6. Check together as a class.
  7. When the students have finished, ask them to look at the questions in Exercise 3 and first try and write down the animal idioms that match the definitions in bold. I encourage them to do it from memory first as it’s a great way to start recycling vocabulary and make them think and engage. I often turn these exercises into mini competitions to add some excitement.
  8. When they have finished, ask them to compare with their partner. Again comparing never means mindlessly looking through each other’s answers but justifying your choices which is always a great extra speaking activity and an opportunity to use the idioms again and again.
  9. Students now answer the questions in pairs or small groups using the animal idioms as often as possible.

Fast finishers:

  1. Ask students to draw four expressions they have learnt in class in their notebooks.

Related posts:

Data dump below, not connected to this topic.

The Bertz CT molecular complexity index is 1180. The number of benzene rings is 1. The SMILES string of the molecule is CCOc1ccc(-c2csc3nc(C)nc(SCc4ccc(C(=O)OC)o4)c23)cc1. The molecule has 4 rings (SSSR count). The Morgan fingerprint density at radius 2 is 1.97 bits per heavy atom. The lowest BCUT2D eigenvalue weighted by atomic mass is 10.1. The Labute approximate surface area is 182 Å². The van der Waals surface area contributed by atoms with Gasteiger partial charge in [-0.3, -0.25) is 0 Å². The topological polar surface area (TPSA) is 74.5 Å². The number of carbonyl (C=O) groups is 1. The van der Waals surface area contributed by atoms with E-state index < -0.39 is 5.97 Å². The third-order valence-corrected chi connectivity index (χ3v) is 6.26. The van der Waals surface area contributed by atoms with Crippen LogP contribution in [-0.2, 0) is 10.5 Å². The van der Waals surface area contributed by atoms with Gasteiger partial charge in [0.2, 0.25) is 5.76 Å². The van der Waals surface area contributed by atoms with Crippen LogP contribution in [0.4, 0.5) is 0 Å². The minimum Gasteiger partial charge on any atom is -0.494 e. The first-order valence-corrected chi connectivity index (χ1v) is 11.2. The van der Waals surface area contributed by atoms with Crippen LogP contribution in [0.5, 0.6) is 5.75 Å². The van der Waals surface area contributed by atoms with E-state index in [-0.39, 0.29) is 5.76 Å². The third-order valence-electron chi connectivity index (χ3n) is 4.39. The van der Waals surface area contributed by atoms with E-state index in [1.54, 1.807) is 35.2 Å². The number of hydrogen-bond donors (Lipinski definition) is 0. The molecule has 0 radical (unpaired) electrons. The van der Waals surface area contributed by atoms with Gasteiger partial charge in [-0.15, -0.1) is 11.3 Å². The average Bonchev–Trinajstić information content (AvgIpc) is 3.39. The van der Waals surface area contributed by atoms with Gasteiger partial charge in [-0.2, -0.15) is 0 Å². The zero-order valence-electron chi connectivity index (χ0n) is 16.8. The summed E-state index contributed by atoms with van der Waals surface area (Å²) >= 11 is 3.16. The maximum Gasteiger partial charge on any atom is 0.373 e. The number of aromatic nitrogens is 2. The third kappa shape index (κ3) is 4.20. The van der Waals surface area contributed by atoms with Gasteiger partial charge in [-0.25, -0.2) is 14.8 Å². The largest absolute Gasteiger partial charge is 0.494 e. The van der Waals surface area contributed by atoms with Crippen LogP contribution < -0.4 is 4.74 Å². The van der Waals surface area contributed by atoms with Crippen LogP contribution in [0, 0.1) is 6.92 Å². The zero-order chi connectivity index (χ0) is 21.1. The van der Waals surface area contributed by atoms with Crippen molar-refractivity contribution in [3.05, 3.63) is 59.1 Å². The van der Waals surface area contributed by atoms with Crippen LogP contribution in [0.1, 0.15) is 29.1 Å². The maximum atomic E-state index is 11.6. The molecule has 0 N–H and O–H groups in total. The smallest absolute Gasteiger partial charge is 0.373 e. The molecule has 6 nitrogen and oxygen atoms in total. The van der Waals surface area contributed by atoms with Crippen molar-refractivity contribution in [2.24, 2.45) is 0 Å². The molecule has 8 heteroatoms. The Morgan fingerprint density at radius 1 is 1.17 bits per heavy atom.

Cat got your tongue? Speak up

MEOW!

All hands on deck, kids

Can’t stop dishing out idioms

Nothing changes if nothing changes

P.S. Happy Birthday Natalusia.

 

Random words (Getting personal)

Introduction: 

This is a creative writing activity inspired by a book by Edward de Bono called “Creativity Workout”. Students obtain random words and write down what they think happened either before or after an event given to them by the teacher. To increase curiosity and engagement, I used examples from my own life and it worked like a dream. Enjoy.

Level: B1 +

Time: 45 minutes

Objective:

  1. To recycle recently studied vocabulary in a new and memorable context.

Materials:  

  1. One die per pair or small group.

Procedure:

  1. Draw a 6 x 6 grid on the board.
  2. Ask the students to review recently studied vocabulary and provide a word for each square. Make sure the students know the meaning of all the words.
  3. When the grid is complete, put students in pairs or small groups. To obtain words for the activity students throw the die twice: the first throw indicates which column they are going to use and the second indicates which row they are going to use. Depending on the task, they must roll for the number of words and use them repetitively to complete the activity.